We could fill volumes spelling out the number of factors that affect an internal combustion engine's performance. Each component, each setting, each measurement and tolerance of every type combine to create a powerplant's performance characteristics. As we've said many times before, however, nothing defines the character of an engine more than its camshaft. Of all the measurements and specifications found in a camshaft, it's hard to underestimate the importance of the lobe separation angle, or LSA. Simply put, the LSA indicates the angle, in camshaft degrees, between the maximum lift points, or centerlines, on the intake lobe and the exhaust lobe. This figure, which is ground into the cam at the factory and cannot be changed, directly influences an engine's powerband. It's more complicated than that, of course, but the idea behind this project is straightforward. In short, we hit the dyno with our Coast High Performance 406 stroker test mule and tested three camshafts that carried identical specification-except for their lobe separation angles. How did it affect our engine's powerband? Read on to find out.
As we worked with Comp Cams engineer Billy Godbold to spec out this experiment and interpret the results, we were looking to discuss this complicated subject as simply as possible. For Godbold, this started with the term lobe separation angle. "It's doesn't mean anything except for how it affects the camshaft centerlines," he explained. "You determine the centerlines, which determines overlap, and that has performance effects." To be more specific, every cam lobe has a given number of degrees of duration, and there is a midpoint to this event. This midpoint is referred to as a centerline, and there is one for the intake and one for the exhaust. The intake centerline is used to position the cam in the engine. The exhaust lobe centerline doesn't come into play during installation or cam degreeing, but it is essential to calculating lobe separation angle. The LSA is calculated by adding the intake centerline and the exhaust centerline, then dividing by two. For example, a cam with a 106-degree intake centerline and a 114-degree exhaust centerline has a lobe separation angle of 110 degrees (106 + 114 = 220; 220 2 = 110). In fact, the cam we already had in this 406 was a standard Comp XR300HR with a 110-degree lobe separation. Our other two 'sticks were custom ground to have all the same specs as our 110-degree specimen, except that one had a 107-degree LSA and the other a 113-degree LSA.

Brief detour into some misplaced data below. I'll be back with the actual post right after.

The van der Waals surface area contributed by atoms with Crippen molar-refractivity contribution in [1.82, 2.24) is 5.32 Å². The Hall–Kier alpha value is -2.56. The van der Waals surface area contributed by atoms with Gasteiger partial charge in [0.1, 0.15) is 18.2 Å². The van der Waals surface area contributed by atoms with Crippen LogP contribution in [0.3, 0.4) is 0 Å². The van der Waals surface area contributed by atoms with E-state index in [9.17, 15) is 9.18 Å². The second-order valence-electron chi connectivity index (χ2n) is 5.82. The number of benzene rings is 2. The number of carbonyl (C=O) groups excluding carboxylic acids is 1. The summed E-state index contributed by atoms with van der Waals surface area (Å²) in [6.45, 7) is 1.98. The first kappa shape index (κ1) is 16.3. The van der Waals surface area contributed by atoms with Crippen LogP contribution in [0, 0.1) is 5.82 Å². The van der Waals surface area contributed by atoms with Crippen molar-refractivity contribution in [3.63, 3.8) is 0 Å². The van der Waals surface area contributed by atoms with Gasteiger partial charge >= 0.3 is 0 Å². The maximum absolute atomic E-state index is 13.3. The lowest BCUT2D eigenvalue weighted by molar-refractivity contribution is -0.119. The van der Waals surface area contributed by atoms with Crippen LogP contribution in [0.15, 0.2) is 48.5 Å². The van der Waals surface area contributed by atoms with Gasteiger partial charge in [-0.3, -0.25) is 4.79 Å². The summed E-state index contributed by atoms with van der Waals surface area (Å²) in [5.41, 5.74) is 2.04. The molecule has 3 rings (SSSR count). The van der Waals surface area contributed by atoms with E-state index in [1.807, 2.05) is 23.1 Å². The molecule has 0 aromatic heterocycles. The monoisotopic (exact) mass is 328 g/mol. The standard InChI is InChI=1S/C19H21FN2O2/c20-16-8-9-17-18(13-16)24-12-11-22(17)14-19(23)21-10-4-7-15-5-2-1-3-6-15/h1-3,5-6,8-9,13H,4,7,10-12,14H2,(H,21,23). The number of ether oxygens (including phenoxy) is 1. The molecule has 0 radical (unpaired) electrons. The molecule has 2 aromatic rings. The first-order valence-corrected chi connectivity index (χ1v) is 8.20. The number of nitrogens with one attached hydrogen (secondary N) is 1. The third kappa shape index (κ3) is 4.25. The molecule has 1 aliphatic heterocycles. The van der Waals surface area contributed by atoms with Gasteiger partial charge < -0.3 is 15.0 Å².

What We Did
Dyno-tested three camshafts with identical specs except for lobe separation angle.
The effects are subtle, but lobe separation angle does affect an engine's powerband.
Only the power you give up by choosing the wrong LSA.
To the naked eye, these could...
To the naked eye, these could be three identical camshafts, and in fact they almost are. Except for their lobe separation angles-and the valve timing events dictated by the LSA-these cams are indistinguishable from one another.
Just as you can't tell our...
Just as you can't tell our three test camshafts apart by sight, each one's lobe separation angle is just as impenetrable to the naked eye. The intake and exhaust centerlines of each pair of lobes, however, influence where in the powerband an engine makes power.
This illustration shows the...
This illustration shows the parameters of a cam's lobe separation angle as defined by the intake and exhaust centerlines. As you can see, changing this angle changes the amount of overlap the cam has, or the amount of time both the intake and exhaust valves in a given cylinder are open at the same time. The diagram also shows the four valve timing points: intake opening (IO), intake closing (IC), exhaust opening (EO) and exhaust closing (EC). As you can see, changing the cam's lobe separation angle also changes these timing points-and therefore the engine's power production characteristics. Illustration courtesy of Comp Cams.